The answer seems pretty simple, “bad stuff”. However it’s more than that. In my reading, the newly appointed King Saul leads his people through many glorious battles. God then commands that he go and destroy all of the Amalekites. And boy He meant all, “… put to death both man and woman, child and infant, ox and sheep, camel and donkey.” (1 Samuel 15:3 NASB) Yet when the time came Saul spared King Agag and kept the best of all the animals. God then feels remorse for making Saul king of His people. Samuel tells Saul “The LORD has torn the kingdom of Israel from you today and has given it to your neighbor, who is better than you.” (15:28 NASB)

Wow! Those must have been some hard words to hear. It’s the same as when your boss doesn’t like the way you are doing a project and gives it to one of you co-workers. Yet when we choose to disobey God, He reacts. Look back to the first man and woman, Adam and Eve. When they disobeyed God, He cast them from Eden, cursed the ground, made child-bearing more painful, etc. God is not a fan of sin, simply because it makes us “me-focused” and not “God-focused”. That’s the nature of sin my friends, to only be “me me me” and to shy away from God. Yet God created us to be in fellowship with Him.

Thank God He sent His son, Jesus Christ. Because of his sacrificial death everyone, including you, can rejoin God in fellowship. Yes we still sin, that’s a part of humanity. But God wants us to continue to fight the temptation to sin. That’s the mark of our Christian lifestyle, “Hi, my name is Preston, and I’m a sinner. Now through Jesus Christ, I am getting better!”

As leaders though, we become doubly accountable. Not only do we have to monitor our own walks with Christ, but we must be certain not to lead people astray. God has given us our influence, and we must guard it carefully.

I encourage you whether you are a leader or not, consult God before you make decisions, and listen to what He says. This is probably the biggest lesson that we can learn from Saul’s life. Once he was lowly, then he became King, then he turned from the Lord and everything was taken from him.

Qualifies the Called (The First Post!!!!)


Well friends! I’m not starting this journey on becoming “The Heart Man”.

I figured in order to prepare for this blog I would start reading the story of the man I take this blog’s name from, King David. So I started reading 1 Samuel, and wouldn’t you know it, I came across something to discuss before I even got to David.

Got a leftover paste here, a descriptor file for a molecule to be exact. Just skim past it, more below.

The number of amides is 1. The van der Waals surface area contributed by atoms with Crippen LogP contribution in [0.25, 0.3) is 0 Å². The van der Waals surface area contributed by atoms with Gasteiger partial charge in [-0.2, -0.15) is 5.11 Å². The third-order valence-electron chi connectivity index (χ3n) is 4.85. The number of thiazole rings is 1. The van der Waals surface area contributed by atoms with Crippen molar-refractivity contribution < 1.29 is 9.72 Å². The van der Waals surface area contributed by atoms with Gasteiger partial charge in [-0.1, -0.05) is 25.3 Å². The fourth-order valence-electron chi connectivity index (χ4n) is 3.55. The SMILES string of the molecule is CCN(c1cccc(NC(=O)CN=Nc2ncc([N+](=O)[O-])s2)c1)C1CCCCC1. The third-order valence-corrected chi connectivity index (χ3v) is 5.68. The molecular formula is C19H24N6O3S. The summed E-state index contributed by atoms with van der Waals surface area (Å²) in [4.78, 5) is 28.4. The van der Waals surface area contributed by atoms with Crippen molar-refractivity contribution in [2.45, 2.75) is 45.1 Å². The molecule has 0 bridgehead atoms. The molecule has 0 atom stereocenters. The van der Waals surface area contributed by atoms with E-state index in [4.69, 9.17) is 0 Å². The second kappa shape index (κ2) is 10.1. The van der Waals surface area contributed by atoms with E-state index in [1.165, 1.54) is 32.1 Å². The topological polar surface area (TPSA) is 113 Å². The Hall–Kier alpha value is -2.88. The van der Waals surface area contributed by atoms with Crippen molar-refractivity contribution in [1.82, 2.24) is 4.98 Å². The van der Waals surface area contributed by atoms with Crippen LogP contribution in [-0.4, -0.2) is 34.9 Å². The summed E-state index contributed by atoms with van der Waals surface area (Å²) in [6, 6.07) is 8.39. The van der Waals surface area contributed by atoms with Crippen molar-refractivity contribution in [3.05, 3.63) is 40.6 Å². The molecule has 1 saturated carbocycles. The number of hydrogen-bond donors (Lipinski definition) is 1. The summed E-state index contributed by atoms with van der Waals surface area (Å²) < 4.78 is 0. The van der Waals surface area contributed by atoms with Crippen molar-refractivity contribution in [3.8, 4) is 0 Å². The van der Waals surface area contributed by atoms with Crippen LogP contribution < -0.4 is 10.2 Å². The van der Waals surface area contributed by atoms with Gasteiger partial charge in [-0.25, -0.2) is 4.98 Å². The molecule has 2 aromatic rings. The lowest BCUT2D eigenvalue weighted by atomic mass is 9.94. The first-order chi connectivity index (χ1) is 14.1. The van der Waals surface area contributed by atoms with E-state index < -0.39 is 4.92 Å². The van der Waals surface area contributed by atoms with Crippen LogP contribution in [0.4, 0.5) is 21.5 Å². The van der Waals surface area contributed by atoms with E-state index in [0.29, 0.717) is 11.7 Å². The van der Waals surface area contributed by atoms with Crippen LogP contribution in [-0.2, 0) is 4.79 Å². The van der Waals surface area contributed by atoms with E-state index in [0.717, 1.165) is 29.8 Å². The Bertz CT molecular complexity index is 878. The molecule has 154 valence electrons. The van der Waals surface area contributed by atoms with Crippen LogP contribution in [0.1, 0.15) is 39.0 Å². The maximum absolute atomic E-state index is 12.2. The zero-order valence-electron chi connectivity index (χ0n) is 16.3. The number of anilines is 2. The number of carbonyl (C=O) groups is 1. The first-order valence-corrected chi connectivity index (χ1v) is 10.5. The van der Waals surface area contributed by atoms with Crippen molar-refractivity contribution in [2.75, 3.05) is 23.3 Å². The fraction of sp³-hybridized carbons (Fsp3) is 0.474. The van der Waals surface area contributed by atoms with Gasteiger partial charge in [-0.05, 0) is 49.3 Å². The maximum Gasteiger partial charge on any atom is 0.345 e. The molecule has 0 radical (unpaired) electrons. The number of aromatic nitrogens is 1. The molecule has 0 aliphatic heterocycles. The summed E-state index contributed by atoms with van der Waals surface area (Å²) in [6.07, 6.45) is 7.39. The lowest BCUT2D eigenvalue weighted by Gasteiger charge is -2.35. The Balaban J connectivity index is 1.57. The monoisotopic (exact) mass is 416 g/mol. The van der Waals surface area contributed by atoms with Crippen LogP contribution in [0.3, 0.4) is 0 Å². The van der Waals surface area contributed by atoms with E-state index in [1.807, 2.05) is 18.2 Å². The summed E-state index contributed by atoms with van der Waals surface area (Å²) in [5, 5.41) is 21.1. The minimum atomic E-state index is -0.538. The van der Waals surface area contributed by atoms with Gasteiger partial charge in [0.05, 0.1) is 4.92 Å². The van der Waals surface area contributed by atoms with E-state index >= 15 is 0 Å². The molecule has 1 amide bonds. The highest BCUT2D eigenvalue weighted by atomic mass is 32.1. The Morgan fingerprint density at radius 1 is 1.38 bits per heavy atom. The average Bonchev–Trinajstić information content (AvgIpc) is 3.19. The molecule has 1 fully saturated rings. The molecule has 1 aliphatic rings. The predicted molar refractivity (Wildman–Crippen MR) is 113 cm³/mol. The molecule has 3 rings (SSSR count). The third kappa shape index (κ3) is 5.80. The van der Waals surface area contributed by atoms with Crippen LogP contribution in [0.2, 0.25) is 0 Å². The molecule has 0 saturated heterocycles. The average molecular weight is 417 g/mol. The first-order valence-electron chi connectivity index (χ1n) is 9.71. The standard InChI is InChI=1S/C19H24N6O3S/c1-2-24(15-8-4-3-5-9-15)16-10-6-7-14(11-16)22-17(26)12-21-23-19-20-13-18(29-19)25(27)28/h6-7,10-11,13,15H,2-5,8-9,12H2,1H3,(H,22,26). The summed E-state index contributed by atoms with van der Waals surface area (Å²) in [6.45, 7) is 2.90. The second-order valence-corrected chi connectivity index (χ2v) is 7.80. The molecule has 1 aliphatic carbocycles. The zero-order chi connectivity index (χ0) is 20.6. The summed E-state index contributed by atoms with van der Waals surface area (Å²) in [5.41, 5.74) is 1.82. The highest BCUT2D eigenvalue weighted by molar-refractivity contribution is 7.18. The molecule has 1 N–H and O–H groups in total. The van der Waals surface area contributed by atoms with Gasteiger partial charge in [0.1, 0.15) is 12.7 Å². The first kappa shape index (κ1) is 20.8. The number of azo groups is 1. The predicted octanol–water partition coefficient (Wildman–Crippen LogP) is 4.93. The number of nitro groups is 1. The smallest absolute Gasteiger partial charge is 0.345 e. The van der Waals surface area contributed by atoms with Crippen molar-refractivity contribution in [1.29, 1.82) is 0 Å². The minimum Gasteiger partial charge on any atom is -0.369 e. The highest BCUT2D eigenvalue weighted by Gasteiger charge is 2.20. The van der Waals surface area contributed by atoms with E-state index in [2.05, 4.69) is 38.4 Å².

You see at the start of the book Israel is without a king. It’s not because their previous king had died or anything, they just simply didn’t have one. Instead they were lead by God through His prophets. Eventually the people of Israel decided they needed a king, “… just like all the other nations have.” (1 Samuel 8:5 NLT) So after consulting God, Samuel anoints for them a king, a man named Saul from the tribe of Benjamin. At first Saul is astonished that God would choose him, “But I’m only from the tribe of Benjamin, the smallest tribe in Israel, and my family is the least important of all the families of that tribe! Why are you talking like this to me?” (9:21 NLT)

God calls His leaders despite what we think our qualifications are. I once heard it put this way, “God doesn’t call the qualified, He qualifies the called.” When leaders are called, we often first say “No, not me!” Moses certainly did at the burning bush. So looking at my own call to be the leader that I am, I realize that I reacted similarly. But through the grace of God I have become more “qualified” in my leadership roles.

My encouragement to any readers out there is that if you feel called, pray and practice! When I became a worship leader, I definitely had no business singing, playing guitar or piano. But I have gotten better with work, and am now more confident in fulfilling my call. So I encourage you to keep going, it all gets betters (and the butterflies in your stomach go away a little more each time).